Driver: “It’s not that hot. We don’t need the window open.”

Me: “There’s smoke everywhere. I’m letting it out.”

Driver: “You’ll get used to the smell in a minute. Just leave it.”

Me: “It’s not the smell I’m worried about; it’s more than a dozen types of toxins.”

Driver: “Just live a little. You’re supposed to be experimenting with these things at your age.”

Me: “It’s because I want to live that I don’t want to passively smoke.”

(On one occasion, he tries locking the windows.)

Me: “You need to open this.”

Driver: “I’m fed up with you letting all the cold air in. So, I’m locking them from now on.”

Me: “If you don’t unlock it, I’ll tell the school and your boss what you’re doing.”

Driver: “Fine!” *opens the window*

(If the journey was delayed by traffic, he’d often snap and lean out the window for a quick smoke. Seriously, couldn’t he just hold it for an hour?)

Keep Note Of Taxis Like This

, , , , , , , | Working | January 8, 2018

(I live in Glasgow and have gotten a taxi to Queen Street Station. The driver has been perfectly calm and chatting with me up until now. When we get to the station, I see the cost is £17.60. I instinctively grab the first note in my wallet, believing only one to be in there, and hand it over.)

Driver: *furious* “This is a fiver!”

Me: “Oh, sorry. I didn’t know I had that in there.”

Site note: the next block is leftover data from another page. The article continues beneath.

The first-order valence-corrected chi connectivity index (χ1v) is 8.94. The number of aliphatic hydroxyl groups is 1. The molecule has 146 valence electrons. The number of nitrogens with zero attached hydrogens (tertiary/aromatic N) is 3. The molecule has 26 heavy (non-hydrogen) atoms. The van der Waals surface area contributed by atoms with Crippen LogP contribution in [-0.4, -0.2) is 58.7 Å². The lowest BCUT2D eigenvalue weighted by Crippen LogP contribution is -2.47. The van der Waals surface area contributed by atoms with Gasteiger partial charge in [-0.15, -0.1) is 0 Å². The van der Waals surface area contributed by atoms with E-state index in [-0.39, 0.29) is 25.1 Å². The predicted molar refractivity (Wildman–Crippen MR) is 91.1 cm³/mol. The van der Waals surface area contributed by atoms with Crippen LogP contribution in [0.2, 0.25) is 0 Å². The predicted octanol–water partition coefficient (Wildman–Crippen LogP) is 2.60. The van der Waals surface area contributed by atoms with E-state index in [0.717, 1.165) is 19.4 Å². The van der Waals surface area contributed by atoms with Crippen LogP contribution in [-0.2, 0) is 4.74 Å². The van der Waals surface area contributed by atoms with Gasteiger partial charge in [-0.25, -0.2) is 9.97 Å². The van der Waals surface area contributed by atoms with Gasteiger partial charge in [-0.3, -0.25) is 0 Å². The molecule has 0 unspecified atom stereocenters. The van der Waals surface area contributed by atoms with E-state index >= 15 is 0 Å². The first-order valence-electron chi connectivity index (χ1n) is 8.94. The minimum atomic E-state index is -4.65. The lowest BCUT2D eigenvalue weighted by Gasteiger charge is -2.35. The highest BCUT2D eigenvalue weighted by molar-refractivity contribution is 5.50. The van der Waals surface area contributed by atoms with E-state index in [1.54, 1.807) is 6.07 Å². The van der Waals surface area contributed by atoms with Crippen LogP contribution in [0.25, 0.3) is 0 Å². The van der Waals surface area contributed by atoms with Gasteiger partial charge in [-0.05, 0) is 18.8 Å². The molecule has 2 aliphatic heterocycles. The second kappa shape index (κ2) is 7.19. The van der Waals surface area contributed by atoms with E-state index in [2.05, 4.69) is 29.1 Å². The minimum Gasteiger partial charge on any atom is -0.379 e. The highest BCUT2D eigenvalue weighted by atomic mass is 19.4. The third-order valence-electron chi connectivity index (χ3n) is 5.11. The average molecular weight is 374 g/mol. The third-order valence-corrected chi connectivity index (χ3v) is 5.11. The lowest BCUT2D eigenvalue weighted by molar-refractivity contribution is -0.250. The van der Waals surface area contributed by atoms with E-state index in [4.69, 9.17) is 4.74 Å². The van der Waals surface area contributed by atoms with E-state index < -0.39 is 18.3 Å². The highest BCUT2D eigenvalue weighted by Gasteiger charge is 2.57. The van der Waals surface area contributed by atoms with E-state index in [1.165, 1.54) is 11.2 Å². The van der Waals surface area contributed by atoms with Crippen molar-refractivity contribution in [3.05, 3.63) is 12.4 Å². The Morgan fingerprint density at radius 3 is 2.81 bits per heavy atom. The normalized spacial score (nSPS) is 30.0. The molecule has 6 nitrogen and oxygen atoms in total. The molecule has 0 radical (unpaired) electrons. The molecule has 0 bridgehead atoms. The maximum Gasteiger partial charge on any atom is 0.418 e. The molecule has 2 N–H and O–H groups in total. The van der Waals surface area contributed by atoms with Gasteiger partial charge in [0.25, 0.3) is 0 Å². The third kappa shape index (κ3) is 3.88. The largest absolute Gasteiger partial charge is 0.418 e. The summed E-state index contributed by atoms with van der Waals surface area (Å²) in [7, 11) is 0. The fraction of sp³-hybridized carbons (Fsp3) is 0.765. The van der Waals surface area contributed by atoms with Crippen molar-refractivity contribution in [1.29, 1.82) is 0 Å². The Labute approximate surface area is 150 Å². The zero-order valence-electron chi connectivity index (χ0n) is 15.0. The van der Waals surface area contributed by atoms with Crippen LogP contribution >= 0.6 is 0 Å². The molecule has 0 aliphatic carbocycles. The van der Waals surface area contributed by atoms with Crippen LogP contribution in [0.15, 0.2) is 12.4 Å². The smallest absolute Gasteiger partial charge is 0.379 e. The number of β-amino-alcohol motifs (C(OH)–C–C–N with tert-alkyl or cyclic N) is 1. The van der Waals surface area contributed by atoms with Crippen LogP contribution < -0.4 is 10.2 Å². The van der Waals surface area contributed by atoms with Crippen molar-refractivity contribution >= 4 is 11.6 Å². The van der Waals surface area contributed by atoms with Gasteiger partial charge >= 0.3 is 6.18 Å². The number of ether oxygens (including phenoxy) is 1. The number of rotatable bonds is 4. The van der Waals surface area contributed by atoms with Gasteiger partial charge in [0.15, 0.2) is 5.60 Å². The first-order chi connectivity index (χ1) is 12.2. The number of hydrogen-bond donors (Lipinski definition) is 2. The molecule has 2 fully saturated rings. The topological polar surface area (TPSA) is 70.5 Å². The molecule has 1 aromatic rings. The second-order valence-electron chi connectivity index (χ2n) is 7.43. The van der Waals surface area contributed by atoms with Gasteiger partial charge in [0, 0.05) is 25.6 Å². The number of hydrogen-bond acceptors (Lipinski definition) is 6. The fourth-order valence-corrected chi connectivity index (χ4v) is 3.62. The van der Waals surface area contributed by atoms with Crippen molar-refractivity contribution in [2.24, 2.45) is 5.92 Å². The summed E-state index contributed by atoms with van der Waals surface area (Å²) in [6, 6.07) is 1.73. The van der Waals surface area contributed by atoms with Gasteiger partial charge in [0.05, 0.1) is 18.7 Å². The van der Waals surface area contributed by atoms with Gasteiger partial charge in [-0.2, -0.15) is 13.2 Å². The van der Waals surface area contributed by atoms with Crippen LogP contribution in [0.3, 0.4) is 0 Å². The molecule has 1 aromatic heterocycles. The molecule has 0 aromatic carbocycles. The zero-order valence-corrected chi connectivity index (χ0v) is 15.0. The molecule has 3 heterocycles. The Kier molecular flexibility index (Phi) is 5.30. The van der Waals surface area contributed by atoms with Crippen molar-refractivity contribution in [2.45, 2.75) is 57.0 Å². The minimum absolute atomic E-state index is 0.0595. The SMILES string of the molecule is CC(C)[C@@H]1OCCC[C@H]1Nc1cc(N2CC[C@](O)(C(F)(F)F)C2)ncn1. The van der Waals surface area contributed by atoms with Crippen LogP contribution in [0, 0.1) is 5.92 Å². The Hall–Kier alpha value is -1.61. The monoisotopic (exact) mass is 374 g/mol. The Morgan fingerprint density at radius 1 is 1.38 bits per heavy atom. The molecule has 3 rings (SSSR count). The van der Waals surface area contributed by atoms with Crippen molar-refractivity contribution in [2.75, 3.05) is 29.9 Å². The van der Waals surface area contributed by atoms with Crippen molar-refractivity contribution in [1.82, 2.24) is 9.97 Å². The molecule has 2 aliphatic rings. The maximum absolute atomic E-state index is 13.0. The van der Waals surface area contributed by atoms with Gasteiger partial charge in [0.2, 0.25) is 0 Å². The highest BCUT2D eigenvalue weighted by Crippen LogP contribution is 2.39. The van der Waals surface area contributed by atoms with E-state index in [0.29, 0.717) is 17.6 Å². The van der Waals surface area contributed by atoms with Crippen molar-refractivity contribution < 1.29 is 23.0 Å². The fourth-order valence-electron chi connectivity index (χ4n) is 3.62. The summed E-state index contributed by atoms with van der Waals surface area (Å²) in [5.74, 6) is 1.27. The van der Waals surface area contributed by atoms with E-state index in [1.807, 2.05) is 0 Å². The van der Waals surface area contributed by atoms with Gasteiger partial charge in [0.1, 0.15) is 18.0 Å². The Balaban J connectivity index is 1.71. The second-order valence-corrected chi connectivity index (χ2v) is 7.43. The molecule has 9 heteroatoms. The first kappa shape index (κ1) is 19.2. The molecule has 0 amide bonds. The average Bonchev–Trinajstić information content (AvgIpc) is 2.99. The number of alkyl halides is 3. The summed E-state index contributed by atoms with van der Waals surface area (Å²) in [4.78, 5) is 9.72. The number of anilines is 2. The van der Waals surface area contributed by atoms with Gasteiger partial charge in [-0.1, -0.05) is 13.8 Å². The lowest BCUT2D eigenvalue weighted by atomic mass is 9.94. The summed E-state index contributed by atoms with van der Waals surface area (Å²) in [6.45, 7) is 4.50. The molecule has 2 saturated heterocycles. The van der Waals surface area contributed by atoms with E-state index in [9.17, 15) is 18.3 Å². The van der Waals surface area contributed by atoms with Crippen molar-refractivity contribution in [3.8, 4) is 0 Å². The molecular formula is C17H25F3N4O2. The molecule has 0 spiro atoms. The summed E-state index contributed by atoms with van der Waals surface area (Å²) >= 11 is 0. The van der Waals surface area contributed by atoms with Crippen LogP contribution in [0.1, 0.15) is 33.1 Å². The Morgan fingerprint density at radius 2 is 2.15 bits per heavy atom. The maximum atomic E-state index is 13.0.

(I take it back and pull out the £20 note. In this time, however, the driver turns off the engine, locks the doors, and starts using his phone.)

Me: “Umm, here.”


(I sit down, confused and worried, as he dials the police, reporting my blunder as attempted theft. After he hangs up he spends the next couple of minutes mumbling at how the English, like me, can’t be trusted. When the police arrive, he gets out and starts ranting at them. I can only see the face of one officer, who doesn’t look too impressed. She comes over and talks to me through the window.)

Officer: “Now, I’m not going to get formal with you. You look respectable enough, and [Driver] phones us at least once week thinking someone is stealing from him. Can you pay?”

(I lift up the £20 and she looks at the meter before rolling her eyes.)

Officer: “So, what happened?”

Me: “I had another note in my wallet and took that out, instead.”

(She rolls her eyes again and goes back to the driver. The driver then comes back and takes my money. He hands me my change.)

Me: “You’ve short-changed me.”

Driver: *pretending to be calm* “No, I haven’t!”